In the next few weeks, the Supreme Court will decide whether to review the constitutionality of Arizona’s high-profile immigration enforcement effort, known popularly as S.B. 1070. Arizona’s law is simply the tip of the iceberg. State legislatures have passed immigration enforcement laws over the last few years at breakneck speed, and, generally speaking, have attempted to make life as uncomfortable as possible for undocumented immigrants. Controversy has ensued. The Arizona law received worldwide attention, international condemnations, and calls for an economic boycott of the state. Paradoxically, these state immigration laws come at a time when the Obama administration has aggressively pressed enforcement, setting all-time records for the removal of noncitizens from the United States, with nearly 400,000 people deported in fiscal year 2011.
Earlier this year, the Alabama legislature entered the fray by passing a tough-as-nails immigration law. The Alabama law builds on the controversial Arizona law but goes considerably further. This piece analyzes what contributed to the passage of the Alabama law and examines what might happen to it as the legal challenges wind their way through the courts.
This essay contends that the civil rights implications for immigrants and Latinos raised by the state immigration laws are in many respects similar to the civil rights issues raised by Jim Crow for African-Americans. This is true even though the current litigation centers on federal preemption doctrine, as opposed to the Equal Protection Clause of the Fourteenth Amendment. The current state laws eerily bring back memories of the “states’ rights” defense of segregation. Congress could measurably help address the civil rights concerns through some form of comprehensive immigration reform. The courts and the public should realize that, until the nation grapples with the civil rights impact of its immigration laws, it will continue to generate the sort of heated controversy that surrounds Alabama’s immigration law.
The last ten years have been a tumultuous time in United States immigration history. The tragedy of September 11, 2001 sparked a deep concern for border security. In 2005, the House of Representatives passed the Sensenbrenner Bill, a harsh enforcement-oriented measure that, among other things, would have criminalized the mere status of being undocumented. Reminiscent of the civil rights protests of the 1960s, mass marches in cities across the country followed, with crowds demanding simple justice for undocumented immigrants. As a result, the Senate never took up the Sensenbrenner bill.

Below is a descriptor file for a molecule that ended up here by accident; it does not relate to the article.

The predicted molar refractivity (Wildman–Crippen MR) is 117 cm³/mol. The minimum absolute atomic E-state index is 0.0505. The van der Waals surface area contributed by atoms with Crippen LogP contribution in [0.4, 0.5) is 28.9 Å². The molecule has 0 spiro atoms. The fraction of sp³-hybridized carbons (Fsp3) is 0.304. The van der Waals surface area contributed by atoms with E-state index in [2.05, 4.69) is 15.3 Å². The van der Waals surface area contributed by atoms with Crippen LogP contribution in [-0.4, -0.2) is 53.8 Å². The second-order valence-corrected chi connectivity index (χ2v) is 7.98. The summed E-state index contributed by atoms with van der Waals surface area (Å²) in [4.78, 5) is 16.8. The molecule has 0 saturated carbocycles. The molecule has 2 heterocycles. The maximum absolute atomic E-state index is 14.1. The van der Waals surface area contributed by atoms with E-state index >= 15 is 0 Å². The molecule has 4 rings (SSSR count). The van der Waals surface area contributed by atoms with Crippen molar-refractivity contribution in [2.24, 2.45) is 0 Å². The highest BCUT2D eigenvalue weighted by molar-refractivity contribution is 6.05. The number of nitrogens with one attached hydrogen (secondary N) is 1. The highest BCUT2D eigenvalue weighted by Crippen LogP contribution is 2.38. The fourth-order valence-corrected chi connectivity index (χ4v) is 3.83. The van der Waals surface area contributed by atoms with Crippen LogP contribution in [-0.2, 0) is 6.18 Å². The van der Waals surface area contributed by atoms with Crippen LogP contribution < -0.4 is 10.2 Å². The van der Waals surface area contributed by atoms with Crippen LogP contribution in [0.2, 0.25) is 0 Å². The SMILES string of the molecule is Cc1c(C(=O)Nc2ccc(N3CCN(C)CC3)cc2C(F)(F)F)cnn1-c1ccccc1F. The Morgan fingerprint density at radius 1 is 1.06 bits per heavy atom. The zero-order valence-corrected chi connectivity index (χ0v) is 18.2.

Over the next few years, Congress debated more balanced approaches to immigration reform. With the election of President Barack Obama in 2008, there was optimism about the prospects for immigration reform. To many pro-immigrant observers, however, the administration has been a disappointment for ever-increasing numbers of removals and a failure to pass comprehensive immigration reform. Others criticize President Obama from a very different prospective, alleging that his administration has failed to enforce the U.S. immigration laws and failed to protect our borders.
With Congress unable to address immigration at the national level, state and local governments moved with enthusiasm to respond to—and hopefully slow down—increased migration from Mexico and other countries in Latin America. For example, Alabama, Georgia, and South Carolina—three states that have seen dramatic increases in their Hispanic population over the last twenty years—recently passed strict immigration enforcement laws.